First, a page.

Burning Disk, Inc/Peckerwood Publishing (Self-Released)
Sauce Boss is Bill Wharton, a mostly one man band who mixes true life into his songs. It’s perhaps an odd life as evidenced by some of the material in the songs, but interesting none the less! Hailing from the Motor City, Wharton wails on his guitar and lays out the lyrics with abandon.
“Zipper Bird” opens the set. See? I told you. Guess what that one is about! There is a nice groove that he lays out as he sings a migratory story. “Marquis De Swamp” is a crazy and wild slide ride on his guitar. His crazed vocals are only topped by the spaced out guitar. More blatant innuendos fill the song as Wharton moans and laughs like a madman. “Gonna Be All Right” hearkens to better times as the dark is before the dawn, but Wharton has hope as he repeatedly screams out the title as chorus to the tune. “Chains” is not the pleasant Beatle’s number but a tune about how love is a double edged sword and we hold down the ones we love. It’s always good to take relationships to this high level. “Delta 9 Blues” tells us a little THC not only helps pain and glaucoma but also clears the mind. An odd, throbbing beat and groove just makes this more out there. “Peckerwood” ends the first half of this set of tunes and while I am half way through I was probably more lost that when I started. It’s a funky tune about a town that is out there with grass all colors of the rainbow. Great groove!
Next up is “Chicago Combat Zone” where Wharton hearkens back to his early youth on the South Side where his Dad was beaten with a black jack when Wharton was just 3 years old. They moved, but Wharton still reflects about the town with over 2,000 shootings per year. He’s going back but leaving his gun home because they don’t need any more in that combat zone. “Cadillac of a Woman” is a beautiful country blues slide piece with whacked out lyrics about the Virgin Mary. He sings that, “she’s a diamond deluxe, a Cadillac of a Woman.” Yes, it’s weird. “Hey Wilbur” is a rocking little number. It goes down from there in a twisted call and response sort of way. Next up is “Sun” where the song relates a little sun in your face is a good thing. A tight groove, it’s pretty weird in comparison because it’s pretty normal. “Song of the Irish Band” is a Celtic sort of piece on how songs come into being and give us life. I was confused but I think I liked it. “Outlaw Blues” tells us of Wharton’s arrest in 1984 for cultivating weed. His timein Couty Jail is immortalized here. He shouts out the lyric on top of some heavy guitar. Wild. Sort of .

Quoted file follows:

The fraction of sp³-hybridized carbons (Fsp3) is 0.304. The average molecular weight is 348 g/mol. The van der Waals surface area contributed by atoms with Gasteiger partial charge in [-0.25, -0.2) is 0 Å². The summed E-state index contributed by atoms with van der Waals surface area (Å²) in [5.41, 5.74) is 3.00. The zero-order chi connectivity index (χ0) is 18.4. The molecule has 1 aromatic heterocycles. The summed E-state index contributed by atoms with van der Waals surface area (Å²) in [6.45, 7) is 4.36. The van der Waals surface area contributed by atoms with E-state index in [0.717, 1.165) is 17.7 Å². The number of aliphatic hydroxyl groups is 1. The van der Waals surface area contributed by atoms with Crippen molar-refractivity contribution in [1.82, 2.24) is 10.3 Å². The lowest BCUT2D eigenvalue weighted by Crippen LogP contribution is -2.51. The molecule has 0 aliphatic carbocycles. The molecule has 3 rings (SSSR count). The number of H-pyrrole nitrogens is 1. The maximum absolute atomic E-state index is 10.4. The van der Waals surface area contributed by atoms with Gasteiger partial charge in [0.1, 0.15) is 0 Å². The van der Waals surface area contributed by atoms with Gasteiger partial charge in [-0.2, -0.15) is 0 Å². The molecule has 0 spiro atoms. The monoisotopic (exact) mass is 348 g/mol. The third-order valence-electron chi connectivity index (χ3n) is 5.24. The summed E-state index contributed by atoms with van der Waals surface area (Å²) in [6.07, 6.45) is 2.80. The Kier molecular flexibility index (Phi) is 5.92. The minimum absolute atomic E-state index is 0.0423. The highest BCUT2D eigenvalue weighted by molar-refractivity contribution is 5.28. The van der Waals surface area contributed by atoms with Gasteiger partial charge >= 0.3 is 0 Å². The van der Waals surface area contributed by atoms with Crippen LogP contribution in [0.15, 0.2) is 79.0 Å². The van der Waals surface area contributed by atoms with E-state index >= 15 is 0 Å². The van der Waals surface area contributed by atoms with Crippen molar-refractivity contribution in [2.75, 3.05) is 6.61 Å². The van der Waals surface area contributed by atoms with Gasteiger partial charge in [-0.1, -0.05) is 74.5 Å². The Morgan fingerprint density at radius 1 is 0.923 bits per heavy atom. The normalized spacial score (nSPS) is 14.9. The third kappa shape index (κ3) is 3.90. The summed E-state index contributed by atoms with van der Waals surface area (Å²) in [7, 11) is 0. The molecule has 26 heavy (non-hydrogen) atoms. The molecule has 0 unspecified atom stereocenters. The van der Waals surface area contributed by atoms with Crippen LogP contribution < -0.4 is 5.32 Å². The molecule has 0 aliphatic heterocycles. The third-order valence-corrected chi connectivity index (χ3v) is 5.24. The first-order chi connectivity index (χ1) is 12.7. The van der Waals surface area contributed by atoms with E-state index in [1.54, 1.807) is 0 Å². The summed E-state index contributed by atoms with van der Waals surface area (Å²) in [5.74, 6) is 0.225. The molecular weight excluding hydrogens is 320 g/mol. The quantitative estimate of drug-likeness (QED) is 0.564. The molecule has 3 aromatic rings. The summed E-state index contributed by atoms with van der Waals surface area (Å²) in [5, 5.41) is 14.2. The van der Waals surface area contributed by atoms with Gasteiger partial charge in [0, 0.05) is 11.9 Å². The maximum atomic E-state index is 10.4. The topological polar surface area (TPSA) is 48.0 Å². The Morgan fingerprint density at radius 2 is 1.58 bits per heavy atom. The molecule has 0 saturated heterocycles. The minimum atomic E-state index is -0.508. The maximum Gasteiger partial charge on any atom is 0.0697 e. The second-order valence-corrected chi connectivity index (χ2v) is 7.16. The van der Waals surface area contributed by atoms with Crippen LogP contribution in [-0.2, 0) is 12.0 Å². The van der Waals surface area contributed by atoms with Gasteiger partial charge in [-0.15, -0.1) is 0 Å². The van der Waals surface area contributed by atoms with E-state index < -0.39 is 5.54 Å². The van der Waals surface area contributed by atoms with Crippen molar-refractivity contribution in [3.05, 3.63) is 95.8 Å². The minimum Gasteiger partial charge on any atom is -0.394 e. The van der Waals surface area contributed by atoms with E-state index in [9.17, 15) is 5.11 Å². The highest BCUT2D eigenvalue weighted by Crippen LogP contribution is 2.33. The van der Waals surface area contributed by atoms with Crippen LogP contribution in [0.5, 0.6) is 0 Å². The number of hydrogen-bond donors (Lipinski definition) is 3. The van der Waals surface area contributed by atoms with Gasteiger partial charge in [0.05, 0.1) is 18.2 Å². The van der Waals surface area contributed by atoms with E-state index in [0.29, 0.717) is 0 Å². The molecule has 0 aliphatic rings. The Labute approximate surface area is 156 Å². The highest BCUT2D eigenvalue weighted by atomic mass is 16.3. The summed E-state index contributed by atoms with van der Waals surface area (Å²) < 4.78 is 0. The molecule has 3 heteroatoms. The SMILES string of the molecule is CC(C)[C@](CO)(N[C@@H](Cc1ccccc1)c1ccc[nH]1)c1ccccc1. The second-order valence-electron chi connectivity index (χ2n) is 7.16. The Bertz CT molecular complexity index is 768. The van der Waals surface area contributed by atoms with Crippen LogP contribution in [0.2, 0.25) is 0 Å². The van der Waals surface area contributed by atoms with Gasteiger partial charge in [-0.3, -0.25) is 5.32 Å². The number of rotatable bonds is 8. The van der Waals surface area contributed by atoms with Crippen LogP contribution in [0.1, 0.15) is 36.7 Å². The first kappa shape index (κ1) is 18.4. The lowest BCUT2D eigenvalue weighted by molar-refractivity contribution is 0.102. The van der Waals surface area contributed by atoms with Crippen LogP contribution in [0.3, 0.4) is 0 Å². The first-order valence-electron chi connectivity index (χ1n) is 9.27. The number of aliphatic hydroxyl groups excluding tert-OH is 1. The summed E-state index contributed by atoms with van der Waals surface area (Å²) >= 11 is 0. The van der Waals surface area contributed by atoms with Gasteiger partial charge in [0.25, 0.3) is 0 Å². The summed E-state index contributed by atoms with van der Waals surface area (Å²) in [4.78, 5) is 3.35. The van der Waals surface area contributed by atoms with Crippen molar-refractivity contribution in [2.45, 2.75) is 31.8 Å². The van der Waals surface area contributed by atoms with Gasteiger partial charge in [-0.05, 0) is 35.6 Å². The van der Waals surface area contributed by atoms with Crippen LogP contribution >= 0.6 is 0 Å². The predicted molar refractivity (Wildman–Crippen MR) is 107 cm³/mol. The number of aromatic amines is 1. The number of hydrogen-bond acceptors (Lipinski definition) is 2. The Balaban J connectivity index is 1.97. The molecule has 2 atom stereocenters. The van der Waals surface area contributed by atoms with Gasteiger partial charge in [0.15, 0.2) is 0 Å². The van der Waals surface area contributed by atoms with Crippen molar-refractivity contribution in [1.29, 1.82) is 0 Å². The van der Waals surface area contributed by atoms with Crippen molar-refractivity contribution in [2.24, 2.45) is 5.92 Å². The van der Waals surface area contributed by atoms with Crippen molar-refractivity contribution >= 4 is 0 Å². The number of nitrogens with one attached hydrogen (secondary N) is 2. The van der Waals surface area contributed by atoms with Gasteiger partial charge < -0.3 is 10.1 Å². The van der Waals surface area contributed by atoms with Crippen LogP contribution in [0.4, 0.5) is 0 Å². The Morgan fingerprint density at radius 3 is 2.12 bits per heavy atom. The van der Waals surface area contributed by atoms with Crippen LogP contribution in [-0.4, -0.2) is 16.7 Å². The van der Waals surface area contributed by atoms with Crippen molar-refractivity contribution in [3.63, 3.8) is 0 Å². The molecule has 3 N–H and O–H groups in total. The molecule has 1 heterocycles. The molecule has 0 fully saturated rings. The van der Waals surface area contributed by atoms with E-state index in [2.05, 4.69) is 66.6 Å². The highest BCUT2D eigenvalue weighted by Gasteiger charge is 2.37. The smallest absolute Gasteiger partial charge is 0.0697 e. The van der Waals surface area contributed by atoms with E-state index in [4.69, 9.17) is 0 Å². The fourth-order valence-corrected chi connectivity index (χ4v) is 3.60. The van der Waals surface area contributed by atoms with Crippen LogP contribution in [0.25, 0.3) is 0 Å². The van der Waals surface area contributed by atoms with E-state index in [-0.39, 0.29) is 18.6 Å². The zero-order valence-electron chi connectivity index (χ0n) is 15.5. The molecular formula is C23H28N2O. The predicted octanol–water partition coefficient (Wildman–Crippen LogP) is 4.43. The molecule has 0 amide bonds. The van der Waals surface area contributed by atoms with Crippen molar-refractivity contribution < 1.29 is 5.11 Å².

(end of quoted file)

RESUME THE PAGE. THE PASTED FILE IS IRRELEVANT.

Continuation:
OK, it’s odd. The Sauce Boss appears in chef attire, with the large, white floppy hat atop his head with beaming visage. 7 of the 12 cuts are marked with an asterisk in the accompanying flyer to denote they are bluesiest, just in case the listener was confused. Somehow, I think I’d like to go see this guy and listen live. It would have to be some twisted, crazy fun. Until then, I’ll have to just savor the Sauce Boss CD. Or maybe not again…